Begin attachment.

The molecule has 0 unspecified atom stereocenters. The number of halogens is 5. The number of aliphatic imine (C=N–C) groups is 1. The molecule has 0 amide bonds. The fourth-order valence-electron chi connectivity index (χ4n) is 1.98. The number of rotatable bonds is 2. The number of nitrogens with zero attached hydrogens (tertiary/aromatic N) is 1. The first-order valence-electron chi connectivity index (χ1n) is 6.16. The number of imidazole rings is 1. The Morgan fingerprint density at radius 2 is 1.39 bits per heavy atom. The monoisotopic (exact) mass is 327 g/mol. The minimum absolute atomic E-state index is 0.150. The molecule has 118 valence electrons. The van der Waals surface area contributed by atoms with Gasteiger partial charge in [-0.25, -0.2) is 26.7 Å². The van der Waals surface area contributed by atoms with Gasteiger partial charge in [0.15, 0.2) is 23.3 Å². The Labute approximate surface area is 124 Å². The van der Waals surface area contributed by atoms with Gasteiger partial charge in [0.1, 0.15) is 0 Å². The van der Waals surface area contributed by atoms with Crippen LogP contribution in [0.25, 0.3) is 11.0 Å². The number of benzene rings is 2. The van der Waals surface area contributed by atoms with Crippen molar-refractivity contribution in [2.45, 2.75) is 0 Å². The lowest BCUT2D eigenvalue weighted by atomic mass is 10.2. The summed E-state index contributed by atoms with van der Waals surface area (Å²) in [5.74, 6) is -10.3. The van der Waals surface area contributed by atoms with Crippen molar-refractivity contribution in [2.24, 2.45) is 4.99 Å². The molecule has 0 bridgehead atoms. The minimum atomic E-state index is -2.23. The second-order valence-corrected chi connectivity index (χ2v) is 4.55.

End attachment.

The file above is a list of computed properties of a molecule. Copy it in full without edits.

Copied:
The molecule has 0 unspecified atom stereocenters. The number of halogens is 5. The number of aliphatic imine (C=N–C) groups is 1. The molecule has 0 amide bonds. The fourth-order valence-electron chi connectivity index (χ4n) is 1.98. The number of rotatable bonds is 2. The number of nitrogens with zero attached hydrogens (tertiary/aromatic N) is 1. The first-order valence-electron chi connectivity index (χ1n) is 6.16. The number of imidazole rings is 1. The Morgan fingerprint density at radius 2 is 1.39 bits per heavy atom. The monoisotopic (exact) mass is 327 g/mol. The minimum absolute atomic E-state index is 0.150. The molecule has 118 valence electrons. The van der Waals surface area contributed by atoms with Gasteiger partial charge in [-0.25, -0.2) is 26.7 Å². The van der Waals surface area contributed by atoms with Gasteiger partial charge in [0.15, 0.2) is 23.3 Å². The Labute approximate surface area is 124 Å². The van der Waals surface area contributed by atoms with Gasteiger partial charge in [0.1, 0.15) is 0 Å². The van der Waals surface area contributed by atoms with Crippen LogP contribution in [0.25, 0.3) is 11.0 Å². The number of benzene rings is 2. The van der Waals surface area contributed by atoms with Crippen molar-refractivity contribution in [2.45, 2.75) is 0 Å². The lowest BCUT2D eigenvalue weighted by atomic mass is 10.2. The summed E-state index contributed by atoms with van der Waals surface area (Å²) in [5.74, 6) is -10.3. The van der Waals surface area contributed by atoms with Crippen molar-refractivity contribution in [2.24, 2.45) is 4.99 Å². The molecule has 0 bridgehead atoms. The minimum atomic E-state index is -2.23. The second-order valence-corrected chi connectivity index (χ2v) is 4.55.